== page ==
Piniella, who turns 67 next month, released a statement Tuesday announcing his intention to retire following this season -- his 23rd as a big league manager. The Cubs are languishing in fourth place in the National League Central at 42-52 as they play out the string in a season marked by turmoil.
"I couldn't be more appreciative of the Cubs organization for providing me the opportunity to manage this ballclub," Piniella said in a statement released by the team. "I've had four wonderful years here that I wouldn't trade for anything in the world. I've grown to love the city and the fans but at my age it will be time to enter a new phase in my life. It will enable me to spend more valuable time with my family -- my wife, my kids and my grandchildren. God has blessed me to have been able to work this many years in the game that I love."
Piniella is in the final year of his contract with Chicago, and there had been plenty of speculation that this would be his final season at the helm.
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Entering play Tuesday, Piniella has a career record of 1,826-1,691 as a manager, with the high point coming 20 years ago when he led the underdog Reds to a World Series sweep over Oakland for his only championship. Piniella also managed the Yankees, Mariners and then-Devil Rays before heading to Chicago in 2007.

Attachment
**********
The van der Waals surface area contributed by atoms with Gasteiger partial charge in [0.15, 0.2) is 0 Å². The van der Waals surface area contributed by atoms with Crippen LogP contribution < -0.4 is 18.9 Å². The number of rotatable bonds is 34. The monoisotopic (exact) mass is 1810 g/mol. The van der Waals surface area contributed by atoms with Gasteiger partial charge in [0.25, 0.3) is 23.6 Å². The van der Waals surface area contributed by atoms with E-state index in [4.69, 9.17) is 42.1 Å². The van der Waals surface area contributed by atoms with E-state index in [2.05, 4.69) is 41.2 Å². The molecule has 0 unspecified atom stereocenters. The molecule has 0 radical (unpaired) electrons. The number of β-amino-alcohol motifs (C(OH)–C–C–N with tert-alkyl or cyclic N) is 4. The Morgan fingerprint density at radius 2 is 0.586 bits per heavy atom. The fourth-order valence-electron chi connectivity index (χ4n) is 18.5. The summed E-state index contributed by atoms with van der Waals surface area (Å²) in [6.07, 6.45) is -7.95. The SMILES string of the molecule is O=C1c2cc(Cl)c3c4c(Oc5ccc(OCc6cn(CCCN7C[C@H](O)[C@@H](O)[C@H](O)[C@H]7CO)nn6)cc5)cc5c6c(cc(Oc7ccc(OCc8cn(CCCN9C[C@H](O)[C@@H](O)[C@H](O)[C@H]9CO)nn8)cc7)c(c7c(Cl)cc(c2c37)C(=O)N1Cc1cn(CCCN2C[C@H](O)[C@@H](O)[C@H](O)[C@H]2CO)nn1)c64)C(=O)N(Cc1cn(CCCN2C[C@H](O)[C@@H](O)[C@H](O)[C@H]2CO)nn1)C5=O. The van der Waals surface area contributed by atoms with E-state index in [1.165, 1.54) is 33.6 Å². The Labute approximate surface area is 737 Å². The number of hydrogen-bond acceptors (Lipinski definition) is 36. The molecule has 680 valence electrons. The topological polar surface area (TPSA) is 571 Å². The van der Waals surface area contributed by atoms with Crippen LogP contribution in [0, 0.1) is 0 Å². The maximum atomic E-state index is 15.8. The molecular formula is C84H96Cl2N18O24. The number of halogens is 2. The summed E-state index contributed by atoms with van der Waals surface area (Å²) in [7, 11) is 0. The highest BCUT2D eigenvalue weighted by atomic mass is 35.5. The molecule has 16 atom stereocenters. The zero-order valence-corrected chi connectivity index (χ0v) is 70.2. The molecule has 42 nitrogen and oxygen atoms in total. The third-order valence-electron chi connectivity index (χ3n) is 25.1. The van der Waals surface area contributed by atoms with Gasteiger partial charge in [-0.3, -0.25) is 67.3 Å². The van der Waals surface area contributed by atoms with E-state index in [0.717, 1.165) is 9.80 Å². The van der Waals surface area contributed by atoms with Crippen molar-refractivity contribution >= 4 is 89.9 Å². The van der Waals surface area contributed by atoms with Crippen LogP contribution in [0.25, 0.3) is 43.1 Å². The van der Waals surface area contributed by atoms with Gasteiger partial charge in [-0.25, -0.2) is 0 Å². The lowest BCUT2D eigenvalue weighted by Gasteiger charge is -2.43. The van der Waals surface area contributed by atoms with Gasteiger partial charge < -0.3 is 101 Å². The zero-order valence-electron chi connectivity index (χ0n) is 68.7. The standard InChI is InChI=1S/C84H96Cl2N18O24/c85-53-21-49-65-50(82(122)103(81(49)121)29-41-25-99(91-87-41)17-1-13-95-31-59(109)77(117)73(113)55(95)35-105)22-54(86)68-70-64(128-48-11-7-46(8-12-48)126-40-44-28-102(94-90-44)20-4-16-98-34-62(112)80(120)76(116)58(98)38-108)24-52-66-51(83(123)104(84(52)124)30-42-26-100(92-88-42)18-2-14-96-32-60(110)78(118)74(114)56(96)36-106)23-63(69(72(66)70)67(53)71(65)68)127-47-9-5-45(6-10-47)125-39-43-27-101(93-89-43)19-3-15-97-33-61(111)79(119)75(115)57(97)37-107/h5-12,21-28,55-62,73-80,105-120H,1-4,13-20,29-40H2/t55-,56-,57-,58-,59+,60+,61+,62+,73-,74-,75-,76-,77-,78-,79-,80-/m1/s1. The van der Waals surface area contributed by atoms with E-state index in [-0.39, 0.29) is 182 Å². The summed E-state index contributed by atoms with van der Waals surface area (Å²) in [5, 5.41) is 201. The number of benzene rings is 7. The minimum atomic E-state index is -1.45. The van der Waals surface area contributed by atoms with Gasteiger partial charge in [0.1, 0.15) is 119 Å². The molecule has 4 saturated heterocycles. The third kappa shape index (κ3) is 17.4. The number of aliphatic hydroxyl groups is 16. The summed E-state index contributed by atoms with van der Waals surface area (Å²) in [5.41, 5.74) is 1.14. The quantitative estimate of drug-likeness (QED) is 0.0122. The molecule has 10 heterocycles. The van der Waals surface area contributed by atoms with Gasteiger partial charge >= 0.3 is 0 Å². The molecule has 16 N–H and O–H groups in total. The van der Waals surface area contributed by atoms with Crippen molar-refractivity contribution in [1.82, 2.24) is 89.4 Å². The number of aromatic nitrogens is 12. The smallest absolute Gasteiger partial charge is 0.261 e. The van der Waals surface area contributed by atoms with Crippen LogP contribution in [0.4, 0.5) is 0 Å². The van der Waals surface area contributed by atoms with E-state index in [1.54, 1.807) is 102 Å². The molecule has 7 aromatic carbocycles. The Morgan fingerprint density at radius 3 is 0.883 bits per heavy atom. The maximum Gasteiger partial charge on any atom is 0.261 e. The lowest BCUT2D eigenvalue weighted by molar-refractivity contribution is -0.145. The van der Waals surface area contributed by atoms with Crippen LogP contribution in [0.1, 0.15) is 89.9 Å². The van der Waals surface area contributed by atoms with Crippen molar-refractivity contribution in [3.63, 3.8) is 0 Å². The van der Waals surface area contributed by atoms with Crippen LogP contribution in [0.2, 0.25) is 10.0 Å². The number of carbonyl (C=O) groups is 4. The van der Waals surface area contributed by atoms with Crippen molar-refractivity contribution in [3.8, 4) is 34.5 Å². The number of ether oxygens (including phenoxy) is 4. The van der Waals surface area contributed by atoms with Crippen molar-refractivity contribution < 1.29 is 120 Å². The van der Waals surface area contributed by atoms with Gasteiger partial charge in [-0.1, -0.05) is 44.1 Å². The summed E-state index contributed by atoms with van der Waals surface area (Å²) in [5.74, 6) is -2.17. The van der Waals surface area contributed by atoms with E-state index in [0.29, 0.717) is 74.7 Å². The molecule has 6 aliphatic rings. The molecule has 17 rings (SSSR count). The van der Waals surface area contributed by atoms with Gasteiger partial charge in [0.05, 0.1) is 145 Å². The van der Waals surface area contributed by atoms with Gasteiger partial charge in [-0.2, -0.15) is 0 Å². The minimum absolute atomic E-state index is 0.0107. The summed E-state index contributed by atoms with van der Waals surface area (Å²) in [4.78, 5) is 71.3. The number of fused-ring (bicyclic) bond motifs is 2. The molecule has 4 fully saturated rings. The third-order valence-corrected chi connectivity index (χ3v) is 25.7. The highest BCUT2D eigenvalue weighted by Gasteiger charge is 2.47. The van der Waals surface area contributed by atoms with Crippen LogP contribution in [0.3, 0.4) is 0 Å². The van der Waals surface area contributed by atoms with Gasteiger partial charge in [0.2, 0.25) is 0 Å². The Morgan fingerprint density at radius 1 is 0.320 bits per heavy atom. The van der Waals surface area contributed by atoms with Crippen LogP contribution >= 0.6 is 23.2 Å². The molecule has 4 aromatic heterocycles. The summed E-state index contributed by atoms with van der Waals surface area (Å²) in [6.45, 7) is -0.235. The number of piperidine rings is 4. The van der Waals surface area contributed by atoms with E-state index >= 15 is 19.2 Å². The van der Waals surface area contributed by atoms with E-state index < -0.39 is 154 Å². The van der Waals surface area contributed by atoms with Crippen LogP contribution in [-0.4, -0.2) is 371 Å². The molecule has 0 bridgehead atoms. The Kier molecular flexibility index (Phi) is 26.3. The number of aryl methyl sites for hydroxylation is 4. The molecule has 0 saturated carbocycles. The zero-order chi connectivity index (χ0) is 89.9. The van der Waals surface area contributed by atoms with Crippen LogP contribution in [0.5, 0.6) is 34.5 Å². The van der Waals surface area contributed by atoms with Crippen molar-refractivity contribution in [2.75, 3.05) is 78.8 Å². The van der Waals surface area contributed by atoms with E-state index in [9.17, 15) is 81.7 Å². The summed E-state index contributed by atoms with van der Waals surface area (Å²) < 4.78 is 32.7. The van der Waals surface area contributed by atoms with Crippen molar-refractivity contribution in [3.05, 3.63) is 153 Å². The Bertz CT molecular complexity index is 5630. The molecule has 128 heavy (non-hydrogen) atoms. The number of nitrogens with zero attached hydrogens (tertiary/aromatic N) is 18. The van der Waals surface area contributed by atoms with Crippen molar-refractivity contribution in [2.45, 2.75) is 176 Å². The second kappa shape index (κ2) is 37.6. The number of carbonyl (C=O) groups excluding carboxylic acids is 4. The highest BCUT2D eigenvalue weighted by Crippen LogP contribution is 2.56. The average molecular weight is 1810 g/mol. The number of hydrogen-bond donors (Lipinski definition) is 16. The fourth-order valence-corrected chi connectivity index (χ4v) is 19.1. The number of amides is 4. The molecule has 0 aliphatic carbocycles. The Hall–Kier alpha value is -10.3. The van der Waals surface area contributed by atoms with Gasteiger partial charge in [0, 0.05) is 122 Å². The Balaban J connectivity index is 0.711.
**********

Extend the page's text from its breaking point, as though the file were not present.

The Cubs won the division in his first two years at the helm but slipped to second and missed the playoffs last year before completely bottoming out this season. Beyond having to deal with injuries and poor seasons in general from some of his highest-paid players, Piniella also has had to manage an ongoing soap opera involving former ace Carlos Zambrano. The fiery pitcher was yanked from the rotation earlier this season, then reinstated before being booted off the active roster following a dugout confrontation with first baseman Derrek Lee.
Piniella addressed the timing of his decision, which was first reported Tuesday afternoon by the New York Daily News, in the press release.
Why make this announcement now? [Cubs general manager] Jim Hendry asked me in recent weeks regarding my future with the team and I told him I had made the decision to retire at the end of the season. Since my decision has now been made, I don't want to mislead anyone about my intentions when asked in the future.Piniella spent 18 seasons as a player in the majors -- most of them with the Yankees -- before retiring following the 1984 campaign. Two years later he took over the Yankees as manager and led them to a 90-win season.
But more importantly, announcing my decision now is what's best for this organization in the long run. It gives Jim Hendry ample time to find the next manager and he doesn't need to do so in secrecy. The Cubs are one of the greatest organizations in baseball. I care very deeply for this organization and want nothing more than for it to experience present and long-term success. I'm proud of our accomplishments during my time here and this will be a perfect way for me to end my career.
But let me make one thing perfectly clear: our work is far from over. I want to keep the momentum going more than anything else and win as many games as we can to get back in this pennant race. I'm going to give every effort I have to help this team win and that will remain my sole focus through the rest of the season.